Australia: Federal Government Gives the Green Light to a Genetic Information Framework

Last Updated: 13 March 2006
Article by Amanda Turnill

Key Point

  • The Federal Government has supported key "Essentially Yours" recommendations which, if implemented, will affect a wide range of areas including genetic testing, health privacy, insurance, employment and civil proceedings.

The Federal Government has endorsed numerous proposals aimed at regulating the use of genetic information in Australia.

In 2003 when the Australian Law Reform Commission ("ALRC") and Australian Health Ethics Committee ("AHEC") released a report with the findings of their two-year study into the protection of human genetic information, Australia was applauded for its proactive policy development. Essentially Yours: the Protection of Human Genetic Information in Australia ("the Report") proposed 144 recommendations to deal with the legal, social and ethical implications of genetic science. The recommendations in the Report are directed at Commonwealth, State and Territory governments as well as statutory authorities. Some implementation of these recommendations has already occurred, including by the Government.[1]

On 9 December 2005, the Federal Government released a response to the Report in which it announced support for a large number of the Report's recommendations. The Government's support paves the way for the framework envisaged by the Report to be put in place.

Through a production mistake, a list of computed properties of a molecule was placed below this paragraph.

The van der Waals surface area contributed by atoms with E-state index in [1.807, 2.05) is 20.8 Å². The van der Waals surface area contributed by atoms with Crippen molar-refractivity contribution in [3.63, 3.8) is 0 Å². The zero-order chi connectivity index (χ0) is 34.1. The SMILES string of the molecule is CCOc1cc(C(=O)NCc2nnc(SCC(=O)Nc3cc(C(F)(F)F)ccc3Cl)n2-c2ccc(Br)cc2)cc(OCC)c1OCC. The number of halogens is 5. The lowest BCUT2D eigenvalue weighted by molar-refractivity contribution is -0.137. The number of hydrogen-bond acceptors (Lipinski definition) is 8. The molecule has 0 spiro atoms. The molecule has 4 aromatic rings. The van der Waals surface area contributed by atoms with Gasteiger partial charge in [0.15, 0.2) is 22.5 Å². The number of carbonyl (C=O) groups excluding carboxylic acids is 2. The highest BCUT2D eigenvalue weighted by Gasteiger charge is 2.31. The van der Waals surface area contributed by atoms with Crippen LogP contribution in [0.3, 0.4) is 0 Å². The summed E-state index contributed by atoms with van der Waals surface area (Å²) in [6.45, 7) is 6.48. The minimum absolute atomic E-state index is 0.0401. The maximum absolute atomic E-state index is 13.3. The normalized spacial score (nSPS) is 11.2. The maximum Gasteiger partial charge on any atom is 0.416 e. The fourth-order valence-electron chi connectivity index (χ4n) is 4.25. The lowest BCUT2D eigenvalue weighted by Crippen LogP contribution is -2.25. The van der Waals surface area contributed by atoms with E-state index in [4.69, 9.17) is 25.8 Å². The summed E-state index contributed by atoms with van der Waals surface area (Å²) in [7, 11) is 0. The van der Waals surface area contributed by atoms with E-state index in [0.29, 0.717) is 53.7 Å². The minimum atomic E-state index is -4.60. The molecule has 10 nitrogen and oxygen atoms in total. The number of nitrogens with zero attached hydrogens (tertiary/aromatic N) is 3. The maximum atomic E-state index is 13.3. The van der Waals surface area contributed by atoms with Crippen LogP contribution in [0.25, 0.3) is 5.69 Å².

This article discusses some of the key responses, focusing on those which are significant to the life sciences sector.

The creation of a Human Genetics Advisory Committee

One of the key recommendations of the Report was the establishment of a statutory body to advise Australian Governments about human genetics issues. In response, the Government has recently established the Human Genetics Advisory Committee as a principal committee of the National Health and Medical Research Council ("NHMRC"). In the May 2005 budget, the Government announced that it will provide funding of $7.6 million over the next four years.

The Human Genetics Advisory Committee has been created to provide high-level technical and strategic advice on:

  • human genetics issues, particularly regarding the expected effects on health and healthcare;
  • the ethical, legal and social implications of developments in human genetics; and
  • other matters as the Federal Minister for Health and Ageing determines from time to time.

Stronger oversight of genetic research and testing

The Report made numerous recommendations regarding enforcing compliance with the National Statement on Ethical Conduct in Research Involving Humans ("the National Statement"), encouraging best practice in genetic research and strengthening ethics reviews that were directed to the NHMRC. The Government notes that these issues are mainly the responsibility of the NHMRC. The NHMRC has commenced its review of the National Statement.

Also, the Report made numerous suggestions regarding to strengthen and harmonise genetic testing accreditation requirements and ethical standards, including in relation to parentage testing. These matters are largely for State and Territory Governments, the National Pathology Accreditation Advisory Council and the National Association of Testing Authorities Australia. However, the Government, in its response, noted that: